Understanding the formation and evolution of galaxies is a central challenge of modern astrophysics and depends critically on understanding the ionised, neutral, and molecular phases of the interstellar medium as a function of galaxy mass, environment, and redshift. Optical and (sub)millimeter wavelength observations can now probe ionised and molecular gas reservoirs out to the highest redshifts; however, the best probe of galaxies' neutral atomic gas -- the 21cm HI transition -- has historically been difficult to observe past z = 0.2, owing to the line's faintness and the complications of radio frequency interference from terrestrial sources.
To push beyond this limit requires substantial investments of observing time, new facilities with large collecting areas and sensitive receivers, and protected radio-quiet sites. In anticipation of the Square Kilometre Array (SKA), pathfinder facilities in Australia (ASKAP) and South Africa (MeerKAT) as well as refurbished arrays (APERTIF, VLA) and large single-dish telescopes (Arecibo, FAST) are executing a diverse set of Galactic and extragalactic surveys of HI in the coming years.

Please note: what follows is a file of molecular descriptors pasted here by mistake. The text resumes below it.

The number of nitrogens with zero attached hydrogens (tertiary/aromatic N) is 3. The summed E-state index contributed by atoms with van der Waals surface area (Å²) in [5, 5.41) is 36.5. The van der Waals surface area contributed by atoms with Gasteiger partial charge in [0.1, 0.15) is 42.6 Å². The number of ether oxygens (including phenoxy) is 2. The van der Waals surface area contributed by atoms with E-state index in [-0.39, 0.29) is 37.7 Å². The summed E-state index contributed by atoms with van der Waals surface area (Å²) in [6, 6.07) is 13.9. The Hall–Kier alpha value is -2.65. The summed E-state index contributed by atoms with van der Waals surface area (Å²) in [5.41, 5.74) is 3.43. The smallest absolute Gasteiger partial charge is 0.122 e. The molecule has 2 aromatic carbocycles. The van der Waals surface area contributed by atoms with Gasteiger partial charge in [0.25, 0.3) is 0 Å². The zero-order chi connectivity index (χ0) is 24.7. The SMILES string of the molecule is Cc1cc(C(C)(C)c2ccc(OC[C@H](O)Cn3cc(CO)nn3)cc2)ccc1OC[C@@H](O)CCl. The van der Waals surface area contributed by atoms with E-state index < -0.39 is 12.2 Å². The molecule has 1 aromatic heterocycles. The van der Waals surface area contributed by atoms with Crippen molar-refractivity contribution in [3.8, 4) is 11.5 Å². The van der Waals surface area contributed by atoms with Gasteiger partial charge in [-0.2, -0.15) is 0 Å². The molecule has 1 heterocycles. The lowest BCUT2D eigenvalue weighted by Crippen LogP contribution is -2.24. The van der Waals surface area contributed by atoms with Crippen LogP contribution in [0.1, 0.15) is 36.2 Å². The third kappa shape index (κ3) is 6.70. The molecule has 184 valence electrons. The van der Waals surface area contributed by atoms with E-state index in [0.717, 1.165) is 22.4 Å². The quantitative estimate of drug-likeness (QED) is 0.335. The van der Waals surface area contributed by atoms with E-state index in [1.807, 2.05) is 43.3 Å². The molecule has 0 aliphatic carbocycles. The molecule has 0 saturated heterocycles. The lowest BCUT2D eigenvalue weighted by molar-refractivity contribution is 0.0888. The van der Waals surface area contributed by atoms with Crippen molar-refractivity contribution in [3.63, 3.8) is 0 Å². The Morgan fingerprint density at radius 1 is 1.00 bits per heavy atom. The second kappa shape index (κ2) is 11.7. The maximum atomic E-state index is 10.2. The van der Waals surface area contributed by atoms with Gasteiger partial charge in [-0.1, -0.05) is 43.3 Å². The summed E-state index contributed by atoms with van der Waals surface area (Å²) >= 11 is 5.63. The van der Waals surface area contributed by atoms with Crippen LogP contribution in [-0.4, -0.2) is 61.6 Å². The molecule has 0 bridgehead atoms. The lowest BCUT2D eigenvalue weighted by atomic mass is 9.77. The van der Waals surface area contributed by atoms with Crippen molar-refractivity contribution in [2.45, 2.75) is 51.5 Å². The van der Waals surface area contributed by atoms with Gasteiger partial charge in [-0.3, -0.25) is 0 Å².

As this new era of HI surveys dawns, it is important that survey teams and the broader astronomical communities studying gas and galaxy evolution remain in close contact with each other, in order to maximise the surveys' scientific impacts. This MIAPP programme will bring together a cross-cutting group of scientists, including both theorists and multi-wavelength observers, to exploit HI survey data that push to greater depths, areas, and redshift ranges than have ever been probed before. The programme will begin with a topical workshop ("Nine Billion Years of Neutral Gas Evolution") and spend roughly a week apiece examining four key questions: